Does the inbox on your desk look like a pack rat’s nest? Do pangs of separation anxiety hit at the thought of throwing away even a memo? Fear not, many find managing paperwork or clutter among the top 10 time- consuming and dreaded workplace activities.
“When messages, mail, client files and new assignments all end up in a jumble your desk, problems arise,” says Odette Pollar, president of Time Management Systems, an Oakland, California-based management training consulting firm. “People collect and pile junk because they don’t want to forget things. But the clutter becomes emotionally draining, affecting your retrieval and decision-making skills and hampering your ability to do a good job.”
Even if you can be quite efficient while wallowing in a sea of paper and office bric-a-brac, consider the image you send to your clients and colleagues. A messy workspace connotes a lack of self-respect and gives the impression that you don’t know what you’re doing, adds Pollar.
To get organized for the new year, Pollar offers the following solutions in her book, Organizing Your Workspace: A Guide to Personal Productivity (Crisp Publishing, National Book Network Inc., $9.95; 800-462-6420):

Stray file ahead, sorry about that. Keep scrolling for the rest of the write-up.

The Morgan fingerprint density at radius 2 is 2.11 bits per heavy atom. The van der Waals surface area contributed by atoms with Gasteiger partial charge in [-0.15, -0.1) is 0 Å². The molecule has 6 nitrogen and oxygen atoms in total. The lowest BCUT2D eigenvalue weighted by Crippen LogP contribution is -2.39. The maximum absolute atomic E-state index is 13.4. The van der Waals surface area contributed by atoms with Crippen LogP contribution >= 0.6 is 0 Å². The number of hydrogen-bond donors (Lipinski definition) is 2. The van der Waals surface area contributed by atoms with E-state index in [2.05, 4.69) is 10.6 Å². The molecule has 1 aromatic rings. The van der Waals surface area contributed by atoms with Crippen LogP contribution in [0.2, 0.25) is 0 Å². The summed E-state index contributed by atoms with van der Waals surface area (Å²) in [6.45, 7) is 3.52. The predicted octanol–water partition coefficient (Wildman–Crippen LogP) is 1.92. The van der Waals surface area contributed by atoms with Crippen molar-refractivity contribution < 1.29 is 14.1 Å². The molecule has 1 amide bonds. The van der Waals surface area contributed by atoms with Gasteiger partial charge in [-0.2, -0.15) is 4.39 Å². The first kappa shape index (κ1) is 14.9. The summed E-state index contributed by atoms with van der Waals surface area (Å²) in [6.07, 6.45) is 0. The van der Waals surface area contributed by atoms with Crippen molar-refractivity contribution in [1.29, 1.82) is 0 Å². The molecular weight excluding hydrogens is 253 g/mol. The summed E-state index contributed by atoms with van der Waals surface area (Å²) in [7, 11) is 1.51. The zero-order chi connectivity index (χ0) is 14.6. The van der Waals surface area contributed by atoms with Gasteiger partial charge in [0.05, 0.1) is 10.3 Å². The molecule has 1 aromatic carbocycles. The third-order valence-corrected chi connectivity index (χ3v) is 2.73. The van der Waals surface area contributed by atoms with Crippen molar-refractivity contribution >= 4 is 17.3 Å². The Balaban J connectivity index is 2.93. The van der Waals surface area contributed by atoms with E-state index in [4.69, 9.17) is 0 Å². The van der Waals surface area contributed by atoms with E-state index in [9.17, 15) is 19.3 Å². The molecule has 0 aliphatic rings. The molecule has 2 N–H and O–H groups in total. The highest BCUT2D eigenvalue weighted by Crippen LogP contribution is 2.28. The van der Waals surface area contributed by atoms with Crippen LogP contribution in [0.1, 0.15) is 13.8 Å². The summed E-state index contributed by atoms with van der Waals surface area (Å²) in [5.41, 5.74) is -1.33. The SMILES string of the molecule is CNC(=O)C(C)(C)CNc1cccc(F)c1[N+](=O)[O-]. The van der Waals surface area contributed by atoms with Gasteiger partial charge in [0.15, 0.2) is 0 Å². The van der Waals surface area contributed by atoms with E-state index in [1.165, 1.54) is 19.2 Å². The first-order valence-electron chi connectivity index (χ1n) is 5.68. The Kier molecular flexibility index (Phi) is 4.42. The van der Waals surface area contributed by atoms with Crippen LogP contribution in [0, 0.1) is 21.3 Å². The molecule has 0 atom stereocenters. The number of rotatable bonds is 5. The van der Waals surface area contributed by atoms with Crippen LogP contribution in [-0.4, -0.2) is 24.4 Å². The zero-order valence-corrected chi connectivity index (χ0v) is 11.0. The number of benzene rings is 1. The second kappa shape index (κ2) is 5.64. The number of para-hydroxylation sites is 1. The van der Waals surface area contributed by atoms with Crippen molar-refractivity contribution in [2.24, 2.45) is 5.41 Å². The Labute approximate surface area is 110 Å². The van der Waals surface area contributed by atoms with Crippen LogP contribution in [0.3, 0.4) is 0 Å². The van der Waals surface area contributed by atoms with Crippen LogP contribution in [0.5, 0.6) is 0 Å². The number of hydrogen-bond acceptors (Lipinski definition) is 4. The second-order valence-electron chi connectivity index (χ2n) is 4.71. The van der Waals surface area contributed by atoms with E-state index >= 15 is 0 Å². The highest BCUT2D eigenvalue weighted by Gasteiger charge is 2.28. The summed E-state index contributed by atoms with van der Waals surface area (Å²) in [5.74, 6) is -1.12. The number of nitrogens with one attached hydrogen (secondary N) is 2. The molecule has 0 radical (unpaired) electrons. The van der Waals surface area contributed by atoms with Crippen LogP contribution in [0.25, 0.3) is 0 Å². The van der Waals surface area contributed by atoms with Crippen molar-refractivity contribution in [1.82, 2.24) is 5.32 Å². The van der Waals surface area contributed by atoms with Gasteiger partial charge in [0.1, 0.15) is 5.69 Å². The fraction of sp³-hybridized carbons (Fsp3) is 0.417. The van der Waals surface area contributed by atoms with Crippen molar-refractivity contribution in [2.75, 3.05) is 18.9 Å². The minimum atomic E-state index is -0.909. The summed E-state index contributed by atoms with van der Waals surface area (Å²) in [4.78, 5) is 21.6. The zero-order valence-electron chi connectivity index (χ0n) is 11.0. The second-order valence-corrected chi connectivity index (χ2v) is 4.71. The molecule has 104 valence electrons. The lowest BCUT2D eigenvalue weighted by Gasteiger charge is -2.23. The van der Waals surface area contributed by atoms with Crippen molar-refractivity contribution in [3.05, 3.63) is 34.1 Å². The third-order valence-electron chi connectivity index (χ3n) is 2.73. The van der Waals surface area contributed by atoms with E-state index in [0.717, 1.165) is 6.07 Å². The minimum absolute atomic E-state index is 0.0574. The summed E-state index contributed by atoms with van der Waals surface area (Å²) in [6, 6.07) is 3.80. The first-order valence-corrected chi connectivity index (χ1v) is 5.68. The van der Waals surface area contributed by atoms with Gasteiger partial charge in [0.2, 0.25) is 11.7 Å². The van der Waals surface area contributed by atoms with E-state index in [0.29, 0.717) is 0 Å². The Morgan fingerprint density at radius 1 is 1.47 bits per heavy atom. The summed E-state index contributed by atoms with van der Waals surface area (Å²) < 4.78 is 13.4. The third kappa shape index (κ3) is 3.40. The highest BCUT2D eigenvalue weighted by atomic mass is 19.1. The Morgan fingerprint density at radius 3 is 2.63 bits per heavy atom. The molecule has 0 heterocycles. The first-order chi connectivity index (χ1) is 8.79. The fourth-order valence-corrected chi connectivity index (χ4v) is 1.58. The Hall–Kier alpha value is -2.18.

- Think in terms of “one”–clear one drawer, one file, one bookshelf at a time. Don’t try to do everything at the same time. When you get tired, stop and come back later.
- Start at the top of a pile and work your way down. If you touch something, make a decision. Ask yourself, In which file does it go specifically? and What is my next step?
- Remove things you don’t use frequently, such as electric pencil sharpeners, paperweights, awards and the matching pen-and-pencil set you got for Christmas … three years ago.
- Don’t allow newspapers and magazines to mount up; cut out the articles you want and develop a clip file.
- Place like things together. Put all personal effects in one drawer, arrange telephone lists alphabetically and organize meeting records chronologically. Store catalogs and vendor information by subject and label, label, label!
- Don’t keep things just because they are interesting. Throw out duplicates, keeping just one copy. Hold on to items that would be hard to replace, or those required by law or integral to a project or client file.
- Part with some of your memorabilia and family photos. You’ll be surprised how much more workspace you’ll have.
- Set goals. For example, devote 20 minutes each day to opening mail and emptying your inbox.
While cleaning, think of the environment and recycle.